As the World Cup began, Diego Maradona was a figure of absurdity and fun—a perverse and lunatic figure, his ego as bloated as his abdomen. On the sidelines, bearded and animated as he was during his days of cocaine and Castro, he wore two huge wristwatches at once. He forced his hotel to rebuild his suite to include a bidet. He had lost, in qualifying, to Bolivia, and favored an absurd strategy that committed everything to attack, a sugared-up video game kind of football. Though his side is short on fullbacks and lacks a smooth link between defense and attack, he neglected to bring the veteran Inter Milan pair of Esteban Cambiasso and Javier Zanetti, who would have filled those roles brilliantly, because their natural authority might have rivaled his own. For all the brilliant talent in the squad, Maradona had inserted into his starting 11 the hapless left winger Jonas Gutierrez, who played last year in the second tier of English football—and then insisted on playing him out of position. And yet for all this lunacy, Argentina has begun to look formidable, and the possibility has begun to creep in that Maradona will emerge as the most influential figure of the World Cup.
If a single theme has emerged over the World Cup’s first two weeks, it has been the ways in which the South American sides—with their imbalanced attacks and unconventional formations—have made the European approach seem fatally conventional. Maradona doesn’t need the tactical sophistication of Uruguay’s Oscar Tabarez of Chile’s Marcelo Bielsa—the talent at Argentina’s disposal is so immense that some have argued the roster contains the greatest collection of strikers a country has ever brought to a World Cup. But even Maradona’s lineup choices have a touch of oddball genius to them. In the hardman Javier Mascherano, the ferocious, hydrant-shaped striker Carlos Tevez and his partner Gonzalo Higuain, who has exhibited for Argentina and Real Madrid perhaps the most deadly off-the-ball movement of any striker in the world, Maradona has created around his star Lionel Messi a side of supporting players who do not need the ball to challenge a defense, and so can react to Messi’s genius while deferring to it.
Despite Messi’s brilliance, Argentina has not been the aesthete’s pick this World Cup, as it has been in the past. Some of the most elegant Argentine players have been given diminished roles or left behind entirely—the thrilling young attacker Kun Aguero, Zanetti and Cambiasso. But football for Maradona has never been about elegance. If Pele’s game seemed an alternate exhibition of joy, Maradona’s was about ferocity. He didn’t depart from the traditional brutality of Argentine football so much as channel it in a different direction, in headlong, insistent charges at goal. If Pele always seemed like he was playing for something (a certain artistic principle, a certain sporting standard), Maradona, the champion of the Buenos Aires ghetto, always seemed to be playing against. Messi is a different character then Maradona – more genial, less possessed. But behind him Maradona has assembled a defensive core (Samuel, Mascherano, DeMichelis and Heinze) that depends upon a measure of violence. And through them you can see Maradona’s own imprint on the team—the insistence that football is not about style, or tactics, but about passion.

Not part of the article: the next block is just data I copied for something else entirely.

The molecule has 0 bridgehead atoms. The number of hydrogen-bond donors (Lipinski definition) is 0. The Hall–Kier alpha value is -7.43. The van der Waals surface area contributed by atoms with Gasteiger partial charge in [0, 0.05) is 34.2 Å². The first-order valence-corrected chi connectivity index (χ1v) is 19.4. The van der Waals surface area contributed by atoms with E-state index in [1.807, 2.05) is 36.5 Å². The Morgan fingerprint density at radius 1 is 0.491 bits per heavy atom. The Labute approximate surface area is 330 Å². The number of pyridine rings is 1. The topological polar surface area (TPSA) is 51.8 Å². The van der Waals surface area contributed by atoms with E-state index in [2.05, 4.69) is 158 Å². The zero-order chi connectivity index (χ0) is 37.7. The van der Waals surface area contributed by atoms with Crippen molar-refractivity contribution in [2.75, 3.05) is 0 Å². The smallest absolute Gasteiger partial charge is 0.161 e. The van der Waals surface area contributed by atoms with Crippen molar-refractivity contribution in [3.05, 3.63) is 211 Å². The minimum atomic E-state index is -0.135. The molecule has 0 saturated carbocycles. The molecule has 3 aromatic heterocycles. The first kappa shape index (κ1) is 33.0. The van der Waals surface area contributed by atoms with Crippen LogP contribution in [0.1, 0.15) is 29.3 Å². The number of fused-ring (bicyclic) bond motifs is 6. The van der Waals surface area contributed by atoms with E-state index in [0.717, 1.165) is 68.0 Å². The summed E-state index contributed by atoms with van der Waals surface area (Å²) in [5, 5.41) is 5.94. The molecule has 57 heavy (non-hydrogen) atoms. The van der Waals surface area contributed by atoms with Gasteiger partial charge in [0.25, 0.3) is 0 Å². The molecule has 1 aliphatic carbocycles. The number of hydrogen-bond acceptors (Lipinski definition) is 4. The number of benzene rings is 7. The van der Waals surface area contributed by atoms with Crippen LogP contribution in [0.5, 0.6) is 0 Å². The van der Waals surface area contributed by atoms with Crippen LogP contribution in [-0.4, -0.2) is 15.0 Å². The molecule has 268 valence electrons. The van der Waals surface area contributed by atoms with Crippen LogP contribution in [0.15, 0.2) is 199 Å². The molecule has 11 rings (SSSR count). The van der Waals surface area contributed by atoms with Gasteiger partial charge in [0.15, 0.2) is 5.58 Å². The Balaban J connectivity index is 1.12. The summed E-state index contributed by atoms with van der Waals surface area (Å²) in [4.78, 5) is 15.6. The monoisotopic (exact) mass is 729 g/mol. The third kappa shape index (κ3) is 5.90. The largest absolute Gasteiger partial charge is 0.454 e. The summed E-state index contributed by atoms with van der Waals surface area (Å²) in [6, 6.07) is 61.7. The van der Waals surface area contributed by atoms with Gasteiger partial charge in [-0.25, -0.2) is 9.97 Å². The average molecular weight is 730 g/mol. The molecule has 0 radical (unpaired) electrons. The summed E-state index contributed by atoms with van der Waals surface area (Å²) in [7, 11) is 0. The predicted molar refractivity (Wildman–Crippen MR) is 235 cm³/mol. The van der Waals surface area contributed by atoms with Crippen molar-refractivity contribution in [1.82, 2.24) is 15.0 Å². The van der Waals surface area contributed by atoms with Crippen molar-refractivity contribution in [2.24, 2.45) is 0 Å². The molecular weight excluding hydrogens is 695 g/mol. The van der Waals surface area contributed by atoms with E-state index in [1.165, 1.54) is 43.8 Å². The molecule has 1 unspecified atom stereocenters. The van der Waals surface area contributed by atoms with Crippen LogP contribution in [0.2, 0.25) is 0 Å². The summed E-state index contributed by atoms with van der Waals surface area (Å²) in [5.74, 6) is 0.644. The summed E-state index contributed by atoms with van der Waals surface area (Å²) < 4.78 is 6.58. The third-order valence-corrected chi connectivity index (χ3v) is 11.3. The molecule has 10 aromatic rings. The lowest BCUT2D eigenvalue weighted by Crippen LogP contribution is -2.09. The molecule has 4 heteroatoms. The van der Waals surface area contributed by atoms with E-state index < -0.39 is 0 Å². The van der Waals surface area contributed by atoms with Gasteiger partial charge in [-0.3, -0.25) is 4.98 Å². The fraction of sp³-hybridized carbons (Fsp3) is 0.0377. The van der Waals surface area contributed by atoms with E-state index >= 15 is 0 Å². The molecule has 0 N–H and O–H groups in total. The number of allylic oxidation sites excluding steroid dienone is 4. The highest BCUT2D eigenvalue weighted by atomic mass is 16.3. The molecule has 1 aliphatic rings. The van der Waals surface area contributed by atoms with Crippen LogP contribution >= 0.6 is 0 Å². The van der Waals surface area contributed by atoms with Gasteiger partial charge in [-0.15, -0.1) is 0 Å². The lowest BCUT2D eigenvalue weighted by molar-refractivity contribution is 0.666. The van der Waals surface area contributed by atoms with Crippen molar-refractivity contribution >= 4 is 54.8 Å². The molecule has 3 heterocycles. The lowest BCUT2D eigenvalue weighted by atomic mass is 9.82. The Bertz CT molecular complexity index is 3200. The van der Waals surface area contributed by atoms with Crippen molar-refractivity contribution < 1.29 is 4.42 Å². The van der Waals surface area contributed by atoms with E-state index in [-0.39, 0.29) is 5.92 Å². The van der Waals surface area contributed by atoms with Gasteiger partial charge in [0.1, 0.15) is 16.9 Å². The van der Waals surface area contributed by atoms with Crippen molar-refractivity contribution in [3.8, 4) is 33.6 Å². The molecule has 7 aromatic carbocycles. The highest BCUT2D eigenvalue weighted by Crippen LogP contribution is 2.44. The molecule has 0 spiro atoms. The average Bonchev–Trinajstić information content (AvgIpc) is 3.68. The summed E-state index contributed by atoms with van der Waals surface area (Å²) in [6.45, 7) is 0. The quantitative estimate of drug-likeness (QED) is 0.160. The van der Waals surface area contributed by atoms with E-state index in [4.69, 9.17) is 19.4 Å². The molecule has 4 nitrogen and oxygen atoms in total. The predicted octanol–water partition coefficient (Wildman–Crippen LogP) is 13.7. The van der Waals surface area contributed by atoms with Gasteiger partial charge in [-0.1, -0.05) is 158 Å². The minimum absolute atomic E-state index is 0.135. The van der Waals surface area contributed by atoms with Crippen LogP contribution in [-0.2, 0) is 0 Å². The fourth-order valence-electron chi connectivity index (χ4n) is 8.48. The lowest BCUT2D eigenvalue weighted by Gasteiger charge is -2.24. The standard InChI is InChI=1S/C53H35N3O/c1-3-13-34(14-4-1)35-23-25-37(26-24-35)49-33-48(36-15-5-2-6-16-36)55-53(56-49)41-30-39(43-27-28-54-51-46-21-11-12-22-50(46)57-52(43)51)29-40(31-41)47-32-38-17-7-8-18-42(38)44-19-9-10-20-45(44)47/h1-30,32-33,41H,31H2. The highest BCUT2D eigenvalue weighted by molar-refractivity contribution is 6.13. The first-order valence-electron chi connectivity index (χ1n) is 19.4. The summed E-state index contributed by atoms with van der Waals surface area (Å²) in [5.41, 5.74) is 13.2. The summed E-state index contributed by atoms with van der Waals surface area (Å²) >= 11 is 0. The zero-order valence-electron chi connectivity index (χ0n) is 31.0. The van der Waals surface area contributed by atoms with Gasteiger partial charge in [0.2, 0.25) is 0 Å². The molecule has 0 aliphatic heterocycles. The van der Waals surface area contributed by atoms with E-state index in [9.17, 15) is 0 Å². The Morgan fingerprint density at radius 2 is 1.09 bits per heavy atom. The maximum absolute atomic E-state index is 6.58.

In order to reach the final, Maradona’s Argentina would have to overcome perhaps the two most impressive sides so far (Germany and Brazil) and its coach’s own, nearly ideological insistence on rebuking conventional wisdom about how football teams are assembled, and matches won. But if Argentina wins it will be with a personality that is its coach’s and not its star’s—the insistence that greatness comes from the edge of illogic, and madness. And Diego Maradona will have proved the point that he has spent three decades insisting upon: That the establishment has it wrong, and that in sport as in politics, the primitive emotions are more important than the cultivated ones.